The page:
Medicaid is the primary program for financing residential and other long-term care services for persons with intellectual and developmental disabilities (ID/DD). Medicaid provides federal reimbursement of between 50% and 78% of each state's expenditures for long-term care, varying according to the per capita income in the state. During the decade between June 1992 and June 2002, there was rapid growth in Medicaid long-term care programs for persons with ID/DD. During that period combined Medicaid Home and Community Based “Waiver” Services (HCBS), Intermediate Care Facility (ICF/MR) and Nursing Facility (NF) fiscal year (FY) expenditures for persons with ID/DD increased from about $12.4 billion to about $25.6 billion, and mid-year service recipients increased from about 245,700 to 524,000 persons. Figure 1 shows the distribution of Medicaid long-term care recipients with ID/DD in the United States by type of living arrangement in mid-year 1992 and 2002. The types of arrangements (with sources of Medicaid financing) include nursing facilities, state and nonstate institutions of 16 or more residents (ICF/MR), community residential facilities with 15 or fewer residents (HCBS or ICF/MR), host or foster family (HCBS), family home (HCBS), or own home (HCBS). In compiling the statistics in Figure 1, we used reports on all ICF/MR and nursing facility service recipients, but only on 62.5% of HCBS recipients in June 1992 and on 70.8% of the HCBS recipients in June 2002. We assumed for both years that the living arrangements for HCBS recipients for whom living arrangements were not reported were distributed in the same proportions as for those for whom they were reported.
The overall growth of 116% in Medicaid long-term care recipients between 1992 and 2002 was all the more notable given that there was a decrease of about 38,300 persons with ID/DD living in state and non-state institutions and nursing facilities. In addition to the four-fold increase in the number of Medicaid long-term care recipients in community settings between 1992 and 2002 (from 104,700 to 420,300), major growth occurred in each of four primary categories of community living arrangements. The number of Medicaid long-term care recipients living in community residential facilities (places operated by agencies) increased by about 121% to 173,100; host (or foster) family residents increased by more than 350% to 32,600; and, most notably, people receiving services in family homes or in their own homes increased by about 10-fold, to an estimated 149,500 and 65,100, respectively.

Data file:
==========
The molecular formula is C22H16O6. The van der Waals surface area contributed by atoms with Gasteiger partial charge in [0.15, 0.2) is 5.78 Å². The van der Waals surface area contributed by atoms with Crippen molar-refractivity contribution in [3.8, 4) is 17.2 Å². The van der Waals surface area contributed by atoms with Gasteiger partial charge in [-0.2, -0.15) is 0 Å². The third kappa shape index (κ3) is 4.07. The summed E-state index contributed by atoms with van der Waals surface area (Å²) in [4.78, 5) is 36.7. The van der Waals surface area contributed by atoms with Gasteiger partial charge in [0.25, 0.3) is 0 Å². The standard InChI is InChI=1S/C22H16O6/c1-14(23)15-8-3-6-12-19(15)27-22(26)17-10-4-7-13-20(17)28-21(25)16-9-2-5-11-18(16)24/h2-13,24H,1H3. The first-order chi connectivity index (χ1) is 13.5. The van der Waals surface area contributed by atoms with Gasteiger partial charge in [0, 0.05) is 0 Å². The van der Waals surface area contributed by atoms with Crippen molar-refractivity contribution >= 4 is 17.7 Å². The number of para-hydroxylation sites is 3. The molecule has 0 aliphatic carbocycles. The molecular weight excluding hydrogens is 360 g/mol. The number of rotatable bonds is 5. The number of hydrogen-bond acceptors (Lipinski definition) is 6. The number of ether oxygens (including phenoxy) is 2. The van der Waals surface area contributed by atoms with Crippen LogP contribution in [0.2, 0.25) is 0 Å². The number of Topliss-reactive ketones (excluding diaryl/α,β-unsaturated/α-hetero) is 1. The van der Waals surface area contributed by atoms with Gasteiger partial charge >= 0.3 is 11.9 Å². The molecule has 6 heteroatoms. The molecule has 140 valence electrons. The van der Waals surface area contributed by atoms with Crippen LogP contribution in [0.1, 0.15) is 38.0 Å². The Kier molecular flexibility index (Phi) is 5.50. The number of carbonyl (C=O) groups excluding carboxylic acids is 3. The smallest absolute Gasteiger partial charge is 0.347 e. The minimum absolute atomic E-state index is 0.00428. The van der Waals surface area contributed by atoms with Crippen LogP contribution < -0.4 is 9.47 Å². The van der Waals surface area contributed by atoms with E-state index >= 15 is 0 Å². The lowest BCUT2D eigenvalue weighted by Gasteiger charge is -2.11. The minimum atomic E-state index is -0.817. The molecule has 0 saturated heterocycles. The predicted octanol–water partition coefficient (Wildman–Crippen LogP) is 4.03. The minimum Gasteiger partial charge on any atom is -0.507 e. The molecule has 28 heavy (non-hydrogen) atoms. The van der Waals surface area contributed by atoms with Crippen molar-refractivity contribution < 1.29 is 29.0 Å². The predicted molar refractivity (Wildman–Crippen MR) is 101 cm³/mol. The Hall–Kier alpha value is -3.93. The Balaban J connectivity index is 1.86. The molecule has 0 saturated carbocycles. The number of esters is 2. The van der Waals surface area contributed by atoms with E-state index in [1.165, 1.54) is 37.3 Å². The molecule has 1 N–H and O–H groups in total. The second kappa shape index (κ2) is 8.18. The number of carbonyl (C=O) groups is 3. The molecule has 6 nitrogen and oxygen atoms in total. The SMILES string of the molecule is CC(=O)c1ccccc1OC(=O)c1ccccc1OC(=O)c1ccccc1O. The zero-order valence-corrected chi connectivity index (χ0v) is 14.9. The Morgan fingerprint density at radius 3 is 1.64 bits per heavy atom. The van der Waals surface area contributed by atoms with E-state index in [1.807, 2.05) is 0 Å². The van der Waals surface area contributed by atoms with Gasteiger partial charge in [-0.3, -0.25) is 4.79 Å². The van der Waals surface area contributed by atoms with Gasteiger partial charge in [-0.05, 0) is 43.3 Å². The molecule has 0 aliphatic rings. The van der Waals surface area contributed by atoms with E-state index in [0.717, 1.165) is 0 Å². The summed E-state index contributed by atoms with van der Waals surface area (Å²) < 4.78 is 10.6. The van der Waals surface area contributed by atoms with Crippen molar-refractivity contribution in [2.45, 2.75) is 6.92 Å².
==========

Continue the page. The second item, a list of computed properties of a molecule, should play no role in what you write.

Table 1 presents the 2002 distributions of Medicaid long-term care recipients in each state by type of living arrangements. Proportional estimates have been made for all HCBS-financed long-term care recipients in states reporting living arrangements for more than 70%, but less than 100% of their HCBS recipients. States reporting living arrangements for less than 70% of HCBS recipients are indicated with “NA” in the distribution of Medicaid long-term care recipients in the community living arrangements. Table 1 shows the substantial variations among states in the use of Medicaid long-term care options to provide institutional versus community services and within the community to support people in different living arrangements. For example, in 10 states more than one third of all Medicaid long-term care recipients were in residential or nursing institutions, whereas in 14 other states, more than one third of Medicaid long-term care recipients were living with parents or other family members.
Sources: Mangen, T., Blake, E., Prouty, R., & Lakin, K.C. (1993). Residential services for persons with mental retardation and related conditions: Status and trends through 1992. Minneapolis: University of Minnesota, Research and Training Center on Community Living; Prouty, R., Smith, G., & Lakin, K. C (Eds.). (2003). Residential services for persons with developmental disabilities: Status and trends through 2002. Minneapolis: University of Minnesota, Research and Training Center on Community Living.